There are difficult second albums, but when it comes to designing great apps, how do you make your first big iteration a hit? For the two-person team behind Forrest, the path from v1 to v2 was obvious and all a matter of time.
Forrest takes fitness tracking and adds a competitive twist. When you set up your workout, you can choose to race against your own personal bests or previous results, or even a ghost racer with a custom time, distance or pace. During your workout, you can see how you’re comparing to your virtual competitors on the app’s race screen and via audio prompts.
Matt Emmins and Adam Swinden — the duo behind Forrest — wanted to take things a step further with a social element that sees you competing virtually and asynchronously against your friends. Throw in a complete redesign, new iconography and a new freemium pricing model, and the pair had their work cut out. So, how did they do it?
We caught up with designer and co-founder, Matt, to talk through Forrest’s unique take on fitness tracking, how they got to v2 and how Sketch helped along the way.
The idea behind Forrest is pretty unique. How did it come about?
Forrest was born from a passing comment by Adam’s wife, Kathleen, who mentioned she wanted to know how she was performing on her runs, compared to the last one.
What she described was an experience akin to Mario Kart, when you race on a previously completed track against a “ghost racer” with your best time. Adam realized that this could work with visualizations and a set of audio prompts, and this now forms the bedrock of the Forrest race experience.
How did the first designs for Forrest come together?
The very first thing I designed was the logo. I remember when Adam came to me with the idea, I started scribbling these wild marks on a stack of Post-It Notes with a Sharpie. It started with mixture of lettering and abstract marks based on the name that Adam liked for the app idea, Forrest (as in Forrest Gump).
I remember when Adam came to me with the idea, I started scribbling these wild marks on a stack of Post-It Notes with a Sharpie.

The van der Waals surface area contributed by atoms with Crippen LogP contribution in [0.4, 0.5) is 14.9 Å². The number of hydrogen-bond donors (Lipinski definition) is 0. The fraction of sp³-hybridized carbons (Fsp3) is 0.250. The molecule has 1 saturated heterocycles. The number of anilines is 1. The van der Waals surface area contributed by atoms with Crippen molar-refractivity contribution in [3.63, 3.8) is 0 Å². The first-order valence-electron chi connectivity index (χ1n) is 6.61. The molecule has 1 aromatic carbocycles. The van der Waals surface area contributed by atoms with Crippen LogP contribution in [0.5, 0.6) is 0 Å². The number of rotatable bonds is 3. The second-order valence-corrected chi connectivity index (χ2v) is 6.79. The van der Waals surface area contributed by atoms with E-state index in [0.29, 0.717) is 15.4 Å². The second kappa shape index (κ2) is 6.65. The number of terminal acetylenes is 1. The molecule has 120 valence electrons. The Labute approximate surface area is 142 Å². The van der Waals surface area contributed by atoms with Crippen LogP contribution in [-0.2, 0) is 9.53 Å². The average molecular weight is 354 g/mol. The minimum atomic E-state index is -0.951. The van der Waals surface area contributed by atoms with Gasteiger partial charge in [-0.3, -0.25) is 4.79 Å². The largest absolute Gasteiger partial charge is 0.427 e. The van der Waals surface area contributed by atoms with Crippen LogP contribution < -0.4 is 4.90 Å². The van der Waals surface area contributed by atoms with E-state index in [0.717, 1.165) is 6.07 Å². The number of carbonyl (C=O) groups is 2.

I liked the lettering, but never loved it, but the mark was pretty solid (if I do say so myself). It was an abstracted, mirrored F, a bit like a tree. Where it all fell into place was the forward-projecting arrow. Speed, direction, forward motion. It felt like it was all in there.
The initial designs of the interface were poor, if I’m being honest, but that only led to us iterating quickly and throwing out what didn’t work. Adam has always been a huge advocate for mobile and best-in-class behaviors, so taking his lead on certain mechanics and architectural decisions led us to our first MVP.
What are the challenges you face when it comes to designing the UI for an app like Forrest?
The state of activity that someone is in is key to how the interface looks. For example, we designed the racer screen to show that ideal level of detail when we expect someone to be at their peak level of activity. There’s a progress bar along the top, showing the racer’s current position and progress, with little else to clutter the interface.
We use large tap targets for any key controls (pause, audio on/off and screen lock) and swipe gestures to move between the three key race views, each showing distinct data. We make these as large as possible to obtain maximum glanceability. When you pair these with audio prompts that automatically lower your music volume, it’s really powerful.
Deciding on the minimum level of information someone needs to understand what you are showing them, without removing context, is easier said than done. This is one area where I find that our iconography can help. Temperature and weather, for example, provide some context around the conditions to the day, but on the top level race feed it’s supplementary to the race data itself.
Deciding on the minimum level of information someone needs to understand what you are showing them, without removing context, is easier said than done
I’d say that this idea of simplification is one of the improvements of v2, over v1. We’ve always had more data and content heavy screens outside the context of a race, but once you’re in the race, we pare things back quite significantly. It’s only what you need, and nothing more. For most runners, I’d hazard they never look at it, but for riders with a handlebar mount, the head-to-head and stats views become a great HUD.
How did you come to the decision that it was time for a v2 of Forrest? Was it something you’d long planned for, or did the need emerge organically over time?
V2 is what V1 was originally supposed to be. We had always planned to build the mechanisms to race your friends, and the social aspect was mentioned in our very first discussion. It was only after we started work on the first version of the app that we realized we needed to break it down into smaller chunks to get something out.